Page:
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New study reveals how the pandemic has affected cybercrime

Mass home working has opened up opportunities for criminals, with the number of scams on the rise. Cybercriminals stole millions from businesses during the COVID-19 pandemic, using time-tested tactics like phishing, social engineering, and other tools of the trade.

A new report by Fasthosts reveals the true cost of cybercrime during the pandemic by using compiled data from the National Fraud Intelligence Bureau (NFIB). Based on the report, it’s revealed that since January 2021 there were 445,357 reported cases of cyber and fraudulent crimes targeting online businesses. The cost of these crimes is estimated to reach almost £3 billion in reported losses!

Top 3 types of UK cybercrime and fraud

The most common type of cybercrime in the UK comes in the form of online shopping and auctions. Specifically, based on the report there were almost 90,000 reported cases of online shopping fraud over the last 13 months. This comes as no surprise as the pandemic has shifted the online shopping behaviours with consumers choosing to accommodate their needs through digital channels.

The second most common type of reported cybercrime is advance fee fraud, where online victims were asked to pay an up-front fee for their purchase when in reality the product or service never existed. Lastly, according to the NFB, 6% of the total reported cybercrime scams in the past 13 months were bank scams in the form of cheque, plastic cards and online bank accounts.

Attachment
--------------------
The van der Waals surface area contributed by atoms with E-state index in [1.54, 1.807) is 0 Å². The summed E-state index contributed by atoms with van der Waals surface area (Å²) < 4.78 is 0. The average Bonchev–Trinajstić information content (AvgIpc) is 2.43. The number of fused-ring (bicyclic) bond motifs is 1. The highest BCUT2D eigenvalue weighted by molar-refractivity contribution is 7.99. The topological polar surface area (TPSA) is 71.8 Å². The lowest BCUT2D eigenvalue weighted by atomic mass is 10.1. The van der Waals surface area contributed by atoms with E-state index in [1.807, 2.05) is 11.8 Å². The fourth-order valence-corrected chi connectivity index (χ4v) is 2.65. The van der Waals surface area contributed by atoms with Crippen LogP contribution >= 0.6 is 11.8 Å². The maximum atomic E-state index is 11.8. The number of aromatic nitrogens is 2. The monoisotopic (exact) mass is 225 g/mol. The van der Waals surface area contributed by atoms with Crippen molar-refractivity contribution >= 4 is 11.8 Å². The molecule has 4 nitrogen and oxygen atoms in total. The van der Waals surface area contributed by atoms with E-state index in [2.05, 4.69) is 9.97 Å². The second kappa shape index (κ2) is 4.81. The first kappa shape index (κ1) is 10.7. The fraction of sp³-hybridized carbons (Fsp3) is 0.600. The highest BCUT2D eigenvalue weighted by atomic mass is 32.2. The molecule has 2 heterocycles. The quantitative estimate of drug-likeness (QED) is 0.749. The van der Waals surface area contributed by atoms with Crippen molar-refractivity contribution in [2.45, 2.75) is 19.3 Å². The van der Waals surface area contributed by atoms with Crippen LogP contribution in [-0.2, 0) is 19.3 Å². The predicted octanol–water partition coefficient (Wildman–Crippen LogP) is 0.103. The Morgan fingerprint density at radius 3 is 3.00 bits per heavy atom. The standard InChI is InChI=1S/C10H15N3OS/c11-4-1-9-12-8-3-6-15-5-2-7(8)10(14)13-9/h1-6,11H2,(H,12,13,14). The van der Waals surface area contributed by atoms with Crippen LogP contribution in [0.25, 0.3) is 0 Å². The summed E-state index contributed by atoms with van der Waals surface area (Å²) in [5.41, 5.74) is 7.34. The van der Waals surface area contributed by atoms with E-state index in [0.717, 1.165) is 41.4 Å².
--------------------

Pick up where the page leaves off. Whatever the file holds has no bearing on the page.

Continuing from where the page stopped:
Who’s most affected by cybercrime

Most businesses were forced to carry out an abrupt digital transformation due to the health crisis in 2020 to ensure they were protected and continued functioning. Based on a study carried out by Statista, the pandemic accelerated the digital transformation for businesses by 36% worldwide and 39% in the UK.

Based on the report 87% of the reported cybercrime cases were aimed at individuals whereas 13% affected organisations. Specifically, consumers falling into the 20-29 and 30-39 age categories were affected more than others. On the contrary, based on the research those in the older age ranges reported half as many cases as the younger age groups.

Michelle Stark, Sales, and Marketing Director at Fasthosts comments: ‘‘The pandemic significantly affected both businesses and individuals. It led to a dramatic shift in consumer behaviour, as many purchases that were normally made in-person were forced online. As a consequence of this rapid digitisation, there was an immediate greater need for online security measures and vigilant risk management from businesses.

Whilst behaviours and attitudes are shifting back to the way they were pre-pandemic, we’re unlikely to see a full return to the world pre-COVID. Despite the immense disruption it brought, the pandemic gave a newfound opportunity for strategic investment, particularly into digital channels. Many businesses have now already pivoted to meet this new consumer demand, but it will require extra care from both businesses and consumers to minimise the risk of becoming victims of cybercrime.”

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